This is a note that may help. It is a reminder that domestic cats have different energy levels depending on (1) their individual characteristics (2) their age and (3) their confidence levels (4) their weight and health and if purebred (5) the breed. The environment in which the cat lives will also have a bearing on a cat’s energy. A full-time indoor cat will tend to snooze more and be more passive as there are fewer natural stimuli to spark activity. This is why there is an added burden on cat owners of cats confined to the home to inject activity into them. In the worst homes the cats sort of shut down.
There is a neat story on Yahoo today about a very high energy black cat whose name is Spikie (see above). She’s a standard black domestic cat except for her exceptional energy. From the moment Chloee Lachapelle adopted Spikie she was energetically enthusiastic about exploring and doing. There was no hiding and getting acclimatized. She said: “I could play with her for hours and she was still asking for more play.”
She felt the need to give Spikie an outlet for her energy and decided to take the big step of putting her into a harness and lead and taking her outside. It was perfect.
“The moment I took her out she was looking around everywhere and trying to investigate.”
She embraced her freedom and the pair have been on countless treks and trips since then, including kayaking. Lachapelle said:
“We are a great team together. I am having a lot more fun going outside since I got her. And I think she’s having the best life she could have gotten.”
If you have the time and inclination, that’s a neat solution to satisfy a high energy cat.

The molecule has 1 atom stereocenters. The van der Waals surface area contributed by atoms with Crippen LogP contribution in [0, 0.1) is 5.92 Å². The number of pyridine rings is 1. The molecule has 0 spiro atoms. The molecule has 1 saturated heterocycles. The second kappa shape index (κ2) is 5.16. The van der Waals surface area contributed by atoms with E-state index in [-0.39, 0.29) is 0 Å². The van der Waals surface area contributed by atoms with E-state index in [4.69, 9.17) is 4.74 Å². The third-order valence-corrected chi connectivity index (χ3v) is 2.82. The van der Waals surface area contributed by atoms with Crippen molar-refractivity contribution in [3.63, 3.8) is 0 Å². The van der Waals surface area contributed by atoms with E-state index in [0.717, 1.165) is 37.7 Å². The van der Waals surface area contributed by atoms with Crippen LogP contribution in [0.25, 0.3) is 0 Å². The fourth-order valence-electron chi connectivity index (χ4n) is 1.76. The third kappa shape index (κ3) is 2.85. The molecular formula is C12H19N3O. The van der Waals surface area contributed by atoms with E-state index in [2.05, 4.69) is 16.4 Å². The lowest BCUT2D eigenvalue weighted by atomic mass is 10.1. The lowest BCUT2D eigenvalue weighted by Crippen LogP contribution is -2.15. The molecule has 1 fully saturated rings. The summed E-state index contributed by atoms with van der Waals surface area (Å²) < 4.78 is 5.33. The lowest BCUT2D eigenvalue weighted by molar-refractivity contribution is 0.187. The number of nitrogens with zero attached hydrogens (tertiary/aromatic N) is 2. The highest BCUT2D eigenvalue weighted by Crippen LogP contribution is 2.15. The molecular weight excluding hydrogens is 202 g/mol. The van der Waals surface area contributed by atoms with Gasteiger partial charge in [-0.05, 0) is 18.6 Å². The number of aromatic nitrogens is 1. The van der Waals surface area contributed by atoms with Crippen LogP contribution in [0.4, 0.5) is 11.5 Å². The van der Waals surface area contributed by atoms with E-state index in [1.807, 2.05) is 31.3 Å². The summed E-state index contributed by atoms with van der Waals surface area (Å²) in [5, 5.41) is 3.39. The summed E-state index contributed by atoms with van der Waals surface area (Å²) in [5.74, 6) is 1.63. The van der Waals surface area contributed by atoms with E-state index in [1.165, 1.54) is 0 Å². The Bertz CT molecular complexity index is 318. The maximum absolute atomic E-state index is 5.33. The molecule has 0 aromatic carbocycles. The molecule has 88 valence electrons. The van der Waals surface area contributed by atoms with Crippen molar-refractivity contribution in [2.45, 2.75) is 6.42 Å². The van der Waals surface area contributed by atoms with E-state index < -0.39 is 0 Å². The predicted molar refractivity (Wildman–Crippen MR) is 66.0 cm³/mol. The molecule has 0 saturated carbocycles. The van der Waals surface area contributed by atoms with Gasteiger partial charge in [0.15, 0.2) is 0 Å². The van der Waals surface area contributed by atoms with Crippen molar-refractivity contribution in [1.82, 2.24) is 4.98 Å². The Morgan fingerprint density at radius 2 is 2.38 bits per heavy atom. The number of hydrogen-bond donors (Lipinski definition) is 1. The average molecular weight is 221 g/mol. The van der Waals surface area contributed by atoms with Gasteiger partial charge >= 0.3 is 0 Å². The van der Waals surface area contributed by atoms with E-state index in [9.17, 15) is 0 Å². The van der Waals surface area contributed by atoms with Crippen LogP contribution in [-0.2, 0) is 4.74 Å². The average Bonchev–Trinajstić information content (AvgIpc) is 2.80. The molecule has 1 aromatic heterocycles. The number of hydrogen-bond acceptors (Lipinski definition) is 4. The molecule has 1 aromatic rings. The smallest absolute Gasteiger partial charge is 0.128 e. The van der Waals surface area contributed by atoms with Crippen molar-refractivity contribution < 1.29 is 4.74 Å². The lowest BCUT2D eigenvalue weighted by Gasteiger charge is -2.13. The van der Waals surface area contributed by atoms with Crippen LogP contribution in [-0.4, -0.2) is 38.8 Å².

There are others such as exercise wheels and plenty of play. Adopting another cat might be an option so they can play together. But it has to be the right cat. That’s so important.
Timid cats will have apparent low energy levels compared to confident cats because they can be fearful of exploring and expressing their desires. It is up to the owner to bring them out of their shell; to get their mojo going. The raw wild cat within can be activated mainly through play as cats instinctively play as it is hunting.
Persian cats are said to be decorative and passive. The claim is probably exaggerated. At the opposite end of the spectrum is the wild cat hybrids such as the Bengal. I remember watching Helmi Flick photographing a Persian and a Bengal at two photo sessions. Despite attempts to stimulate the Persian into striking a nice active pose she resolutely refused whereas the Bengal was in constant motion chasing a tease with vigour.
Perhaps the Persian was simply anxious and decided that staying put was safer. This goes back to the confident/timid cat characteristics impacting activity levels.
Kittens burn off energy through play. The same goes for high energy adults. The so called ‘cat crazies’ occur because of boredom and not due to the behaviour of a high energy domestic cat. These cats don’t have an outlet for natural behaviour. They shut down and then momentarily explode into high energy action. It looks funny but the underlying predicament is not.
Using an interactive feeder may help to stimulate a high energy cat and burn off some energy. They need a challenge. The wild cat hybrids generally need more of a challenge in their life because the African wild cat in their DNA is constantly challenged in the wild. They are programmed for survival. Wildcat hybrids are probably smarter than standard domestic cat. Ideally, they need stimulation.
Finally, although there is considerable variation between individual cats, in general domestic cats prefer to be active at night and dawn and dusk. This clashes with typical human behaviour. This cat characteristic comes into conflict with the trending idea of keeping cats inside all the time. Allowed outside they can hunt. Kept inside what can they do in the middle of the night when the urge to hunt enters their head? The owners can’t play with their cat at that time. This is a failure in cat domestication as cats are only confined for their safety and to protect wildlife. If the human world was safer for cats there’d be no need to confine them.
SOME MORE ON BEHAVIOR:
Why do small cats (domestic, caracals, servals, etc.) have pointed ears and big cats (lion, tiger, cheetah, etc.) have rounded ones? Is there an adaptive function to the ear shape?
Best and worst cat breeds on 10 characteristics as the British Shorthair comes out on top (Infographic)
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